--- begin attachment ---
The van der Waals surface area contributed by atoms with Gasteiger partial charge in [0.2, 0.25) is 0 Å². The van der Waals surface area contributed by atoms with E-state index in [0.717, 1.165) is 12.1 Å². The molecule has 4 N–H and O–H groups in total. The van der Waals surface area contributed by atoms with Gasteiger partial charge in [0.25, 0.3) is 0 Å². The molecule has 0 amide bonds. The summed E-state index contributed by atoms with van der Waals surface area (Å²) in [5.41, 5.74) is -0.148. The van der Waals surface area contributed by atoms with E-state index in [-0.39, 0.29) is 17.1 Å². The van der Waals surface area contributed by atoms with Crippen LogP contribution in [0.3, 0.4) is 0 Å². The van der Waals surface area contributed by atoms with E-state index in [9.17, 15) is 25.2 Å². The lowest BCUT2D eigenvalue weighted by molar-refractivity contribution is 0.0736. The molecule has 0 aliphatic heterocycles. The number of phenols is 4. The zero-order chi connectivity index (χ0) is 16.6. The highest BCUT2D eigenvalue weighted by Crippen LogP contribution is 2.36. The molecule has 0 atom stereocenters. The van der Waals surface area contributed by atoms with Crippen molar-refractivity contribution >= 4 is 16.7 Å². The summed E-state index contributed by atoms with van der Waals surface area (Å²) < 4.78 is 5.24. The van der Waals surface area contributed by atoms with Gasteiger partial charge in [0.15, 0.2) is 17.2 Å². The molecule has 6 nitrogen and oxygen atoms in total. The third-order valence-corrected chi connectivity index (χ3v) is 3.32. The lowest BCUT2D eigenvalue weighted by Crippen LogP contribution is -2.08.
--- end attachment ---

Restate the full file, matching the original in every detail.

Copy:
The van der Waals surface area contributed by atoms with Gasteiger partial charge in [0.2, 0.25) is 0 Å². The van der Waals surface area contributed by atoms with E-state index in [0.717, 1.165) is 12.1 Å². The molecule has 4 N–H and O–H groups in total. The van der Waals surface area contributed by atoms with Gasteiger partial charge in [0.25, 0.3) is 0 Å². The molecule has 0 amide bonds. The summed E-state index contributed by atoms with van der Waals surface area (Å²) in [5.41, 5.74) is -0.148. The van der Waals surface area contributed by atoms with E-state index in [-0.39, 0.29) is 17.1 Å². The van der Waals surface area contributed by atoms with Crippen LogP contribution in [0.3, 0.4) is 0 Å². The van der Waals surface area contributed by atoms with E-state index in [9.17, 15) is 25.2 Å². The lowest BCUT2D eigenvalue weighted by molar-refractivity contribution is 0.0736. The molecule has 0 aliphatic heterocycles. The number of phenols is 4. The zero-order chi connectivity index (χ0) is 16.6. The highest BCUT2D eigenvalue weighted by Crippen LogP contribution is 2.36. The molecule has 0 atom stereocenters. The van der Waals surface area contributed by atoms with Crippen molar-refractivity contribution >= 4 is 16.7 Å². The summed E-state index contributed by atoms with van der Waals surface area (Å²) < 4.78 is 5.24. The van der Waals surface area contributed by atoms with Gasteiger partial charge in [0.15, 0.2) is 17.2 Å². The molecule has 6 nitrogen and oxygen atoms in total. The third-order valence-corrected chi connectivity index (χ3v) is 3.32. The lowest BCUT2D eigenvalue weighted by Crippen LogP contribution is -2.08.